The game that got away: OU vs Bird

The game that got away: OU vs Bird

The 1979 NCAA basketball final is one of the most talked about ever, and is still the highest rated championship game in tournament history.

Salt Lake City. Bird vs. Magic. Indiana State vs. Michigan State.

The game had all the elements.

The upstart Sycamores, from the not-so prestigious Missouri Valley Conference, were undefeated. Larry Bird putting ISU on the national map with his shooting range and uncanny passing skills. Didn’t look like a basketball god, but most certainly was.

Michigan State, from the powerhouse Big Ten Conference, was 25-6 coming into the final, with precocious sophomore Earvin Johnson leading the way.
“Magic” was also every bit a hoops deity.

The Spartans would win that night, 75-64, setting the stage for a Bird-Magic rivalry that would forever link the two in hoops history.

They would battle for an NCAA title that night, and then go on to save the NBA. Magic with the west coast Lakers, Bird leading the east coast Celtics.

As memorable as that ’79 final was (it crushed me when Bird lost), my biggest memory from that tournament was the game I DIDN’T get to see: Oklahoma vs. Bird and Indiana State.

Yes, the Sooners met Larry Legend and the Sycamores on March 15, 1979 in Cincinnati in the Midwest Regional semifinals.

I remember that day (I was 15) going to a friends house to stay the night, thinking how great it was going to be watching Dave Bliss and the Sooners battle Bird and then stay up all night.

KTVY Channel 4 (now KFOR) was televising the game locally. We were all set.

My buddy and I stayed upstairs listening to records until it was a few minutes before tipoff and then headed downstairs to catch the game.

Just one problem.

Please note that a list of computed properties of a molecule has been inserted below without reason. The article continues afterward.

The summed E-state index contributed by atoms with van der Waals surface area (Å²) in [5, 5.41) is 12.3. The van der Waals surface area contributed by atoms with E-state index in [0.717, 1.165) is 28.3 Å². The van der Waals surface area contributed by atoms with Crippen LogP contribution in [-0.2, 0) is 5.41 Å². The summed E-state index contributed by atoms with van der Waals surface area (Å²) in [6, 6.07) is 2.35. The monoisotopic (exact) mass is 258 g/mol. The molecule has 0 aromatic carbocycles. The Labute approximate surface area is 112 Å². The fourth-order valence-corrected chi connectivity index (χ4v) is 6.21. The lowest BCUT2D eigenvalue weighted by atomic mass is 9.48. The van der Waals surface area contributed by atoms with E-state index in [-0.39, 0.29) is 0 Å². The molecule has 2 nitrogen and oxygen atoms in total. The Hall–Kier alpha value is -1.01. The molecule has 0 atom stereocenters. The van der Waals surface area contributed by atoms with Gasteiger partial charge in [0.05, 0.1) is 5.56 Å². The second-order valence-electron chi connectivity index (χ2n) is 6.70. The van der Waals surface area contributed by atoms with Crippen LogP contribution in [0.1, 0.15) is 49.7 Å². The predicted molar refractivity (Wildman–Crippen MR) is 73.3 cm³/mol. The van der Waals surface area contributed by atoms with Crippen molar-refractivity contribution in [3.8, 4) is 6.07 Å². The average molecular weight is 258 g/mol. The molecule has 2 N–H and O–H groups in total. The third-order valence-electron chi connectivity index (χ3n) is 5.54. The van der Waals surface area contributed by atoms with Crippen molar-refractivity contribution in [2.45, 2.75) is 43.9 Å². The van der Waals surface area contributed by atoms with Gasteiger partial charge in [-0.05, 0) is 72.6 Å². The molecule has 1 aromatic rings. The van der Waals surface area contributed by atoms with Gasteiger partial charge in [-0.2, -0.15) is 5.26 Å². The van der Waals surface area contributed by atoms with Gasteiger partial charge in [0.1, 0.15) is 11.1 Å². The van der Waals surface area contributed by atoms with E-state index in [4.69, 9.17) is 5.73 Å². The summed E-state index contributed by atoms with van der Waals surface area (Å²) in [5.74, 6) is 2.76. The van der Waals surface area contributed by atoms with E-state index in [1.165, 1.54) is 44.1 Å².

His dad, a big, burly, bearded dude who looked like a lumberjack by day and professional wrestler by night, was seated comfortably in his recliner just starting a movie. He was clutching a Coors in one hand, the remote in the other. And he wasn’t letting go of either.

My friend noticed I had the look of sheer terror written on my face, so he meekly asked “Hey dad, Steely really wants to watch the game, can you change the channel?”

I still remember his blunt, one word answer.


And that was the end of it. There was no changing this miscreant¬† of a man’s mind. He was all biceps and no personality. And I was already getting the evil eye from this non-sports watching infidel!!

It was over. “Cool Hand Luke” won out over “Bird meets the Sooners.” What we had here was “failure to communicate.”
There was only one TV in the house and it was completely controlled by the beast.

I trudged back upstairs a crushed soul, forced to listen to the radio broadcast with John Brooks, as Bird and Indiana State went on to beat the Sooners, 93-72.

Larry Legend had 29 that night, but Paul Newman was the man that got all the screen time.

Lesson learned. Never play a “road game” when it comes to a sporting event you really want to watch.

You never know when you just might meet the “beast” in a recliner.

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